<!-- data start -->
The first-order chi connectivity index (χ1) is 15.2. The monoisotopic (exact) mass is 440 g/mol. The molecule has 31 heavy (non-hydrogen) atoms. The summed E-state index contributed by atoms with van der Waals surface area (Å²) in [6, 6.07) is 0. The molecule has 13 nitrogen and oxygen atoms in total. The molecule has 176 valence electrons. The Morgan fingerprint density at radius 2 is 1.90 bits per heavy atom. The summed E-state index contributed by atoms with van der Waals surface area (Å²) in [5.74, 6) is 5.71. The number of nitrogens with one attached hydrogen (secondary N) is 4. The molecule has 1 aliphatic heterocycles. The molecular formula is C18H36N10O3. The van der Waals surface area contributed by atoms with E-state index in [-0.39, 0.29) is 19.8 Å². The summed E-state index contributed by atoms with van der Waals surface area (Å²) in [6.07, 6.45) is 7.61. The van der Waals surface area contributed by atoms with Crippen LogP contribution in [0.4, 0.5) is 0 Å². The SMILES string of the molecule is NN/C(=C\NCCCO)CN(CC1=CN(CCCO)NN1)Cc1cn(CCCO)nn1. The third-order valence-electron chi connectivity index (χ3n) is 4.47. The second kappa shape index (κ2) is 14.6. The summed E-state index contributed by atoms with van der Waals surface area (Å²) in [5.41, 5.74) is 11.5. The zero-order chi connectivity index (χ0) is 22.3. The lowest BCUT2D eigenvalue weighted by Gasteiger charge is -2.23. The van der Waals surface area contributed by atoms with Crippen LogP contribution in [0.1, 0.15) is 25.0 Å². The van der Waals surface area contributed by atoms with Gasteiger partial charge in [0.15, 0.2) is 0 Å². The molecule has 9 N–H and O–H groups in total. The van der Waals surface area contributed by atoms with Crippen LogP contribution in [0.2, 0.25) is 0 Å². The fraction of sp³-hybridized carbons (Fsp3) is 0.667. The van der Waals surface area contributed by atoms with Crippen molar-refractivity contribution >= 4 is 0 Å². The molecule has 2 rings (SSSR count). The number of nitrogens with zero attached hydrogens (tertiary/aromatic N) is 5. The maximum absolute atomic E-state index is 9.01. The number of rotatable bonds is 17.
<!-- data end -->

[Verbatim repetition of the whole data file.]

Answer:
The first-order chi connectivity index (χ1) is 15.2. The monoisotopic (exact) mass is 440 g/mol. The molecule has 31 heavy (non-hydrogen) atoms. The summed E-state index contributed by atoms with van der Waals surface area (Å²) in [6, 6.07) is 0. The molecule has 13 nitrogen and oxygen atoms in total. The molecule has 176 valence electrons. The Morgan fingerprint density at radius 2 is 1.90 bits per heavy atom. The summed E-state index contributed by atoms with van der Waals surface area (Å²) in [5.74, 6) is 5.71. The number of nitrogens with one attached hydrogen (secondary N) is 4. The molecule has 1 aliphatic heterocycles. The molecular formula is C18H36N10O3. The van der Waals surface area contributed by atoms with E-state index in [-0.39, 0.29) is 19.8 Å². The summed E-state index contributed by atoms with van der Waals surface area (Å²) in [6.07, 6.45) is 7.61. The van der Waals surface area contributed by atoms with Crippen LogP contribution in [0.4, 0.5) is 0 Å². The SMILES string of the molecule is NN/C(=C\NCCCO)CN(CC1=CN(CCCO)NN1)Cc1cn(CCCO)nn1. The third-order valence-electron chi connectivity index (χ3n) is 4.47. The second kappa shape index (κ2) is 14.6. The summed E-state index contributed by atoms with van der Waals surface area (Å²) in [5.41, 5.74) is 11.5. The zero-order chi connectivity index (χ0) is 22.3. The lowest BCUT2D eigenvalue weighted by Gasteiger charge is -2.23. The van der Waals surface area contributed by atoms with Crippen LogP contribution in [0.1, 0.15) is 25.0 Å². The van der Waals surface area contributed by atoms with Gasteiger partial charge in [0.15, 0.2) is 0 Å². The molecule has 9 N–H and O–H groups in total. The van der Waals surface area contributed by atoms with Crippen LogP contribution in [0.2, 0.25) is 0 Å². The fraction of sp³-hybridized carbons (Fsp3) is 0.667. The van der Waals surface area contributed by atoms with Crippen molar-refractivity contribution >= 4 is 0 Å². The molecule has 2 rings (SSSR count). The number of nitrogens with zero attached hydrogens (tertiary/aromatic N) is 5. The maximum absolute atomic E-state index is 9.01. The number of rotatable bonds is 17.